Nurse practitioner suggests use of clinical guidelines.
Few primary care websites in New Zealand actually use, or refer to any updated clinical guidelines, resulting in great variance in the quality of care provided. This will probably lead to dozens of nurses putting in hundreds of hours to try to a) ensure optimum care is provided; and b) make boundaries clear, in terms of providing consistent care within a work setting, and when the need for referral and consultation are mutually agreed by the NP and doctor.
I would like to suggest a reference point which I will certainly be using. Public health nurses and other community nurses working on developing Standing Orders will also find them invaluable. Barmarrae Books (www.barmarrae.com) have put out clinical guidelines for child health, family practice and adult health. All have 2003 versions. These guidelines are developed and updated by NPs, are widely used, not only in graduate schools and preceptorships, but in many clinical settings and by community-based doctors in the United States. They are succinct, include pathogenesis, history, assessment and treatments, including pharmacotherapy. A few drug brand names are different and a few may not be available, but the principles are all the same. The layout, some examples of conditions and tables of contents are all online, as is ordering information.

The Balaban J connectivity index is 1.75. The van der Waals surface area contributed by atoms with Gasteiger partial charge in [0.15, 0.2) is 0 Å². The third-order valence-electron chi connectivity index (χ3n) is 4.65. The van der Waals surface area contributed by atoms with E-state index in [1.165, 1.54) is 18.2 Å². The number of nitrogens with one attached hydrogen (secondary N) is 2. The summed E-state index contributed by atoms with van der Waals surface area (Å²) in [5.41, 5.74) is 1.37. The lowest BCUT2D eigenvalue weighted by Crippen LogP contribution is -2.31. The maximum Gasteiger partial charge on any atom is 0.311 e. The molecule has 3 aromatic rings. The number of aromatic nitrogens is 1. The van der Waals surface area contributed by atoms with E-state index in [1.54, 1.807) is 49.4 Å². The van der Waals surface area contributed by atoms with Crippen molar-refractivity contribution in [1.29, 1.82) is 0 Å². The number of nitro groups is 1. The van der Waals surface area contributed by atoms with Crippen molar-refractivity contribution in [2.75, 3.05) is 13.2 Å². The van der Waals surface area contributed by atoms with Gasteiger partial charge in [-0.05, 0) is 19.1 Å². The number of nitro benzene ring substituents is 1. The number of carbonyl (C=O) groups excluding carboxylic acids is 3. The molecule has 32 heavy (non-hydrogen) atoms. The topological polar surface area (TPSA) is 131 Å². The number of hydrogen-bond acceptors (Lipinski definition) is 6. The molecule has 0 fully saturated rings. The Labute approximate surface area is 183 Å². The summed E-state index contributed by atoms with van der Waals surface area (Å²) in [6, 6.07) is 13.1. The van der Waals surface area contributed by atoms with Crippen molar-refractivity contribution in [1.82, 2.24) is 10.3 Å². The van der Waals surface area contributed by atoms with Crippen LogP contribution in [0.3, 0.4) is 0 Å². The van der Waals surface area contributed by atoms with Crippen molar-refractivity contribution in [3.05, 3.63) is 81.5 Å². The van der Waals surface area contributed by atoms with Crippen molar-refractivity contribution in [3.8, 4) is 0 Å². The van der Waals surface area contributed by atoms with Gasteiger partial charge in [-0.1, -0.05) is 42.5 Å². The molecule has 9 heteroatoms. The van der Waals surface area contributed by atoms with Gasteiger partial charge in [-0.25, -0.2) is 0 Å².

Paula Renouf, RN, MS, NP (child and
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|Publication:||Kai Tiaki: Nursing New Zealand|
|Article Type:||Letter to the Editor|
|Date:||Nov 1, 2003|
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